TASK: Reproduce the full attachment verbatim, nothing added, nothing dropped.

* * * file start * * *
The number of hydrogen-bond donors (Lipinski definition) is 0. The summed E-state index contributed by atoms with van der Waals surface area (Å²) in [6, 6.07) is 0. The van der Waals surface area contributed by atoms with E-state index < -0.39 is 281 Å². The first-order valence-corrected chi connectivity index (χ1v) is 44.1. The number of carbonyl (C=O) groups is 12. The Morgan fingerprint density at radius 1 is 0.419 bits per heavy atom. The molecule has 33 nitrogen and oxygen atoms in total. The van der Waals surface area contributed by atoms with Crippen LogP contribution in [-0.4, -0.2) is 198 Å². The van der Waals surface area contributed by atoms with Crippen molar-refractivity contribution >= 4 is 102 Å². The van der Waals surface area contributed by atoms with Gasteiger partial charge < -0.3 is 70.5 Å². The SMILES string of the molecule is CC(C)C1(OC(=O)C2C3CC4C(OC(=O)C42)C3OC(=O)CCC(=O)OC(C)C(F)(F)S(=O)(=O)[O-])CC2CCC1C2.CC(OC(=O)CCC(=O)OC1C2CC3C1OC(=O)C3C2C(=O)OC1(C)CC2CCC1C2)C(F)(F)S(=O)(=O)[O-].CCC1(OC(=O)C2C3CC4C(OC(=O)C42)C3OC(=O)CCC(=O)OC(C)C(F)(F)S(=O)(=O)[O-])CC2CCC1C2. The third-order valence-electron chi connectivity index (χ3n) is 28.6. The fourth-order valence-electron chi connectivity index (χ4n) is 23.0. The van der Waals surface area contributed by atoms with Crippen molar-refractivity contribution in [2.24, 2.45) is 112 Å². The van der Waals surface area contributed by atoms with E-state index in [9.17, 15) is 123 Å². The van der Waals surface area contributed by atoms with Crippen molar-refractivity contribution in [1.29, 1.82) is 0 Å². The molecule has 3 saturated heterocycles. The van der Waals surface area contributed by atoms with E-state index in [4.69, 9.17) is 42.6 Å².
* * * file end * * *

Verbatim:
The number of hydrogen-bond donors (Lipinski definition) is 0. The summed E-state index contributed by atoms with van der Waals surface area (Å²) in [6, 6.07) is 0. The van der Waals surface area contributed by atoms with E-state index < -0.39 is 281 Å². The first-order valence-corrected chi connectivity index (χ1v) is 44.1. The number of carbonyl (C=O) groups is 12. The Morgan fingerprint density at radius 1 is 0.419 bits per heavy atom. The molecule has 33 nitrogen and oxygen atoms in total. The van der Waals surface area contributed by atoms with Crippen LogP contribution in [-0.4, -0.2) is 198 Å². The van der Waals surface area contributed by atoms with Crippen molar-refractivity contribution >= 4 is 102 Å². The van der Waals surface area contributed by atoms with Gasteiger partial charge < -0.3 is 70.5 Å². The SMILES string of the molecule is CC(C)C1(OC(=O)C2C3CC4C(OC(=O)C42)C3OC(=O)CCC(=O)OC(C)C(F)(F)S(=O)(=O)[O-])CC2CCC1C2.CC(OC(=O)CCC(=O)OC1C2CC3C1OC(=O)C3C2C(=O)OC1(C)CC2CCC1C2)C(F)(F)S(=O)(=O)[O-].CCC1(OC(=O)C2C3CC4C(OC(=O)C42)C3OC(=O)CCC(=O)OC(C)C(F)(F)S(=O)(=O)[O-])CC2CCC1C2. The third-order valence-electron chi connectivity index (χ3n) is 28.6. The fourth-order valence-electron chi connectivity index (χ4n) is 23.0. The van der Waals surface area contributed by atoms with Crippen molar-refractivity contribution in [2.24, 2.45) is 112 Å². The van der Waals surface area contributed by atoms with E-state index in [9.17, 15) is 123 Å². The van der Waals surface area contributed by atoms with Crippen molar-refractivity contribution in [1.29, 1.82) is 0 Å². The molecule has 3 saturated heterocycles. The van der Waals surface area contributed by atoms with E-state index in [4.69, 9.17) is 42.6 Å².